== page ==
Islesolation gallery

Painting Autumn

Join St Thomas’s School as they investigate the work of painters from the beginning of the 20th century.

Lin Fengmian was a painter born in 1900, he was known for fusing Western and Eastern art. Fengmian often painted landscapes, elegant women and birds. These paintings had elements of traditional Chinese painting, such as the painting’s perspective and using ink with a brush. These Eastern influences were combined with the bright colours and impasto techniques introduced by artists such as Henri Matisse, which were seen in Europe at the time.

Fengmian was influential within China’s modern painting movement and taught artists that became well known such as Zao Wou-Ki. Born in China Fengmian travelled and studied in Paris and Berlin during the 1920’s. These influences can be seen in his work, sadly much of his work was destroyed in the Sino-Japanese war and the cultural revolution. Fengmian spent some of his later years trying to recreate the works that had been lost, he died in 1991 in china.

“he was quite old when he painted this. I wonder how he climbed the tree to paint the view.”

“This painter shows us that trees change colour all around the world.”

Kim N. Britov was a Russian painter born in 1925. Britov had an interrupted education, working in various jobs including welding at a railway station. He volunteered during the war in 1943 and was awarded a medal for bravely. During to the war his hand was injured, this prevented him from returning to finish his studies at Mystorya art school.

Britov continued to travel often painting the places he visited. He became involved in a new artistic movement emerging in Russia at the time. This was an artists collective that began to paint with a brighter vibrant palette, this differed from the duller subdued palettes popular with soviet masters. The group know as the contemporary Vladimir school of painting exhibited together at the “Soviet Russia” exhibition in 1960. Britov’s studio overlooked the Knyaginin Monastery in Vladimir, he still walked up to his studio every morning even towards the end of his long career.

“For sixty years, I believed that the most important things were colour and mood. It was only towards the end of my life that I realized that the main thing is the energy I put into a painting. Colour and mood can only enhance that.” – Kim N. Britov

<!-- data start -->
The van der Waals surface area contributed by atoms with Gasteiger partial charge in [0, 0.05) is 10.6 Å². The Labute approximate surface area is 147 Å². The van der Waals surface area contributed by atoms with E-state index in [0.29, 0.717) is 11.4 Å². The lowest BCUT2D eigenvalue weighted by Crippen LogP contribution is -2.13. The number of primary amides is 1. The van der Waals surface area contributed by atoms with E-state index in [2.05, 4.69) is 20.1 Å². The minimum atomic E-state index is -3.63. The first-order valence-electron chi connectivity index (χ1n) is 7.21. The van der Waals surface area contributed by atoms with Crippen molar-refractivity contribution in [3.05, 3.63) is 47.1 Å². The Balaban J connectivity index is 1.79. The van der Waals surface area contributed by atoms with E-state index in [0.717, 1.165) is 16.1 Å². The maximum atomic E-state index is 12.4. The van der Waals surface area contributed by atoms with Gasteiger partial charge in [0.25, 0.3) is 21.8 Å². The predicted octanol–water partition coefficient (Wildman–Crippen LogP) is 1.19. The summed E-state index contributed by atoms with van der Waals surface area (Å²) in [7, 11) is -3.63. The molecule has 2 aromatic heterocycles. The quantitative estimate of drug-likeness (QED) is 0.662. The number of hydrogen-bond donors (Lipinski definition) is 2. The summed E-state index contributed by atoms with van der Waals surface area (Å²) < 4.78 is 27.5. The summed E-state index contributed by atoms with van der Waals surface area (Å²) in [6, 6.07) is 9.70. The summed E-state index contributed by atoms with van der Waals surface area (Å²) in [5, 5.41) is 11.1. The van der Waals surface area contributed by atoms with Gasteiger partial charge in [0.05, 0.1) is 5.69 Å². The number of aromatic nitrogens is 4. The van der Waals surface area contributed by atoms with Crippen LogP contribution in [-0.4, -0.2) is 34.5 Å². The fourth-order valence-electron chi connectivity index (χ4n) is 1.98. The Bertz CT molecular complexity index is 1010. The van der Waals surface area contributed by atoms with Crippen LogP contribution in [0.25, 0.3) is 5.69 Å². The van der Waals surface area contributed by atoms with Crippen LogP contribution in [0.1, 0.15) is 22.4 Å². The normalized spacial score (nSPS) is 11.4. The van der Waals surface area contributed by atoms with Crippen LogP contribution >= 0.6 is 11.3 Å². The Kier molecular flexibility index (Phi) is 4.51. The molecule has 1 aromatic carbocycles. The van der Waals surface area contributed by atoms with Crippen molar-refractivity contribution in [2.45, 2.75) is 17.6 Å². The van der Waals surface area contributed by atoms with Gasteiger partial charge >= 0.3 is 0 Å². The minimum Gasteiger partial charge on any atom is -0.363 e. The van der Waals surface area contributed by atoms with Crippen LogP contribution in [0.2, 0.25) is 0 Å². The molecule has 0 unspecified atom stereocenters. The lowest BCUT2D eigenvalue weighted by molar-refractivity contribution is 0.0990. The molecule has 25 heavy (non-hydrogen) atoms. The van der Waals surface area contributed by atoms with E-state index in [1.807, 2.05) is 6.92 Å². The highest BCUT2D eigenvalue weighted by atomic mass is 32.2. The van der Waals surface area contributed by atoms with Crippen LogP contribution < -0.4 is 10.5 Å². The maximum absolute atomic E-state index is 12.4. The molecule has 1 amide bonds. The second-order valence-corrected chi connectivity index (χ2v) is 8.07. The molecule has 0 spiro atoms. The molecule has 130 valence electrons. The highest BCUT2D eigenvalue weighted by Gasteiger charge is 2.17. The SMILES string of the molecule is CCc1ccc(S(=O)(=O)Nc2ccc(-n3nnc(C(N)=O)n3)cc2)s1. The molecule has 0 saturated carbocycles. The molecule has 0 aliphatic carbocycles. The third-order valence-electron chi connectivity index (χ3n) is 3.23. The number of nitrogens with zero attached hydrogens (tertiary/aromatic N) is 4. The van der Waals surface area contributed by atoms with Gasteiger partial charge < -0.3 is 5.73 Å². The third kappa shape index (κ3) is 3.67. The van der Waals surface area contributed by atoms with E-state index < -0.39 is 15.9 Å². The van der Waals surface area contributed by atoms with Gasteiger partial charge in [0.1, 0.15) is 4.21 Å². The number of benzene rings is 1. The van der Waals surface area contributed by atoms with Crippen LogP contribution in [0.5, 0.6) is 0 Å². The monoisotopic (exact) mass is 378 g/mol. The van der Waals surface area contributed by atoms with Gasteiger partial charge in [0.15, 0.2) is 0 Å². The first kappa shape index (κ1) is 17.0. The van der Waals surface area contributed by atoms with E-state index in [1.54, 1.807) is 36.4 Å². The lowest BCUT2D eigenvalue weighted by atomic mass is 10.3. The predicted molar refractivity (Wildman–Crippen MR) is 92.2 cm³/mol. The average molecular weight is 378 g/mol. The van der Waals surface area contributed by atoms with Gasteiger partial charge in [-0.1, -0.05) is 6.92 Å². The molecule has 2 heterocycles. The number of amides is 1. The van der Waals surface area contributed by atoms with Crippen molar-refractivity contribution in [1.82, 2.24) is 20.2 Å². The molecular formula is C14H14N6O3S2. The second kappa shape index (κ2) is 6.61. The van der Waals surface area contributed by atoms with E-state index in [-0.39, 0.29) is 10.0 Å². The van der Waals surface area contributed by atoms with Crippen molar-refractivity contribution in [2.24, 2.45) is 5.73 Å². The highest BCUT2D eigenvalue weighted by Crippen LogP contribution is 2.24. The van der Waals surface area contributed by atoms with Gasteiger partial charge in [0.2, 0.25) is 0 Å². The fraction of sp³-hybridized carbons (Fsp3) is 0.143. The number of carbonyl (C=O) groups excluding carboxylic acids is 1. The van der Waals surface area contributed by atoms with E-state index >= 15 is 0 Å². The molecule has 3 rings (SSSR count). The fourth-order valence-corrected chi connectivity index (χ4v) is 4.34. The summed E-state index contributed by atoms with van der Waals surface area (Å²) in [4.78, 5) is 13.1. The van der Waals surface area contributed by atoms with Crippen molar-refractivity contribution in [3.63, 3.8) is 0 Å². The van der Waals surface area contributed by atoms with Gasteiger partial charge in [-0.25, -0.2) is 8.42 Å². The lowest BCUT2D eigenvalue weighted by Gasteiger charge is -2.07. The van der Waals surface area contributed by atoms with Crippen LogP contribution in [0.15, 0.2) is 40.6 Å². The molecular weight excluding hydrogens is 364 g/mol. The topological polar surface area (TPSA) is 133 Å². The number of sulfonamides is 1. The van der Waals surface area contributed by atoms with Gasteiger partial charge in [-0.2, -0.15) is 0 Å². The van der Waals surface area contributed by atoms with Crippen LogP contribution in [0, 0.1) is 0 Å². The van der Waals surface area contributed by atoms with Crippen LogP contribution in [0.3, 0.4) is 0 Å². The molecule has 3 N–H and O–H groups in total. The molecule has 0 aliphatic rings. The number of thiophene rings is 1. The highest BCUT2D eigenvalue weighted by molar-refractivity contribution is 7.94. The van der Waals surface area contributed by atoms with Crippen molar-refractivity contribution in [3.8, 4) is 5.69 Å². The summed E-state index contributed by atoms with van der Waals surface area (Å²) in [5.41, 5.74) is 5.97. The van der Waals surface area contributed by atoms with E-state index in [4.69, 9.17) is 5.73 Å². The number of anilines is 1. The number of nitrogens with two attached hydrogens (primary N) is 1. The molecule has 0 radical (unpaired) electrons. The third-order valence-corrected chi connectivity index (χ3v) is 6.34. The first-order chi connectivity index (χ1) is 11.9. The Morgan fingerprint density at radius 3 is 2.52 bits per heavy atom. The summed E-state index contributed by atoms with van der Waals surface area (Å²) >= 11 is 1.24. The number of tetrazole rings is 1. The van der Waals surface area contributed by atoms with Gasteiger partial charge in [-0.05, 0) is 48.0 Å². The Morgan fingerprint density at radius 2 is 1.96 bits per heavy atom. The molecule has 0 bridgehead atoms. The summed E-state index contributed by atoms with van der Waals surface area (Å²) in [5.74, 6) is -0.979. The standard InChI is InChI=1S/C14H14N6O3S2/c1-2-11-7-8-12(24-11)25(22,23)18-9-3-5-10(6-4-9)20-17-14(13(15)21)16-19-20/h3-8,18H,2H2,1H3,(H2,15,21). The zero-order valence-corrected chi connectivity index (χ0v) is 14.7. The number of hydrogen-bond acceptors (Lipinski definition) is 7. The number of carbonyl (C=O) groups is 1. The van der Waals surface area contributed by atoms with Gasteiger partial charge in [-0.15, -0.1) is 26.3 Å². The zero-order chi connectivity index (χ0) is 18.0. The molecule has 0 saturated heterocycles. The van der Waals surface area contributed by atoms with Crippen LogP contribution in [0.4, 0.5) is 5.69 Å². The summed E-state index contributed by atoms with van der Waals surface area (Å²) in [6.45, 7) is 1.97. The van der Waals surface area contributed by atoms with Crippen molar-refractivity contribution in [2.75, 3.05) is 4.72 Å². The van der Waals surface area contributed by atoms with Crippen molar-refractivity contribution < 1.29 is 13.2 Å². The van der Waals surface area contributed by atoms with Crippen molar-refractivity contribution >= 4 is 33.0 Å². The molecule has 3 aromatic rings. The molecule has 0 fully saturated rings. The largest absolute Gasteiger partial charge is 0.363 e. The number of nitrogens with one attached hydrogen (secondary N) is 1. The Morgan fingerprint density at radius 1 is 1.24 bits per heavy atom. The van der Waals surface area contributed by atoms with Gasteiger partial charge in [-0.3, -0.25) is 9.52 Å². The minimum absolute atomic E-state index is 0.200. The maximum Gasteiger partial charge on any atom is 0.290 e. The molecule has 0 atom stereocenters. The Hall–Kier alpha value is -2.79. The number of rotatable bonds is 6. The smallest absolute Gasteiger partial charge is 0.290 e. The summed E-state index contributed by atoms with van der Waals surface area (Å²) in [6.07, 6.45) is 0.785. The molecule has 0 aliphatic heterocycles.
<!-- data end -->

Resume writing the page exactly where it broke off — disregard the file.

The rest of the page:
“Do you think he used up all the yellow?  Maybe he has to do a red picture next.”

“The Yellow is beautiful. It makes me happy.”

“When I see things I like I want to paint them too, like rainbows I like painting rainbows.”

“Is that the artist in the picture? sometimes paint themselves.”

“Delve into tradition with the utmost dedication and then break away from it with the utmost courage,” – Li Keran

Li Keran was a Chinese painter born in 1907 known for his landscapes and mixing traditional and experimental techniques. Keran attended classes of both traditional Chinese painting and Western painting and later studied at the Hanzhou National Art College. Keran went on to publish an influential essay on The Reform of Chinese Painting,  in a magazine for the Chinese Artists Association. Although he experience a lot of criticism Keran continued to paint using his hybrid style of Eastern and Western influence. The artist died in 1989 in China, today his works are held in collections across the globe.

Looking at the work of all three artists, the children have responded to the colour form and mood creating their own vivid interpretations of landscape, light, and nature. Our thanks to the pupils of St. Thomas of Canterbury Catholic Primary School for working so hard to create this beautiful exhibition of paintings.

“HE WAS CHINESE. look there is the Chinese writing. It goes down the page like the waterfall.”

“If I could speak to him I’d ask him what he liked to paint best. I think he must like painting trees and mountains.”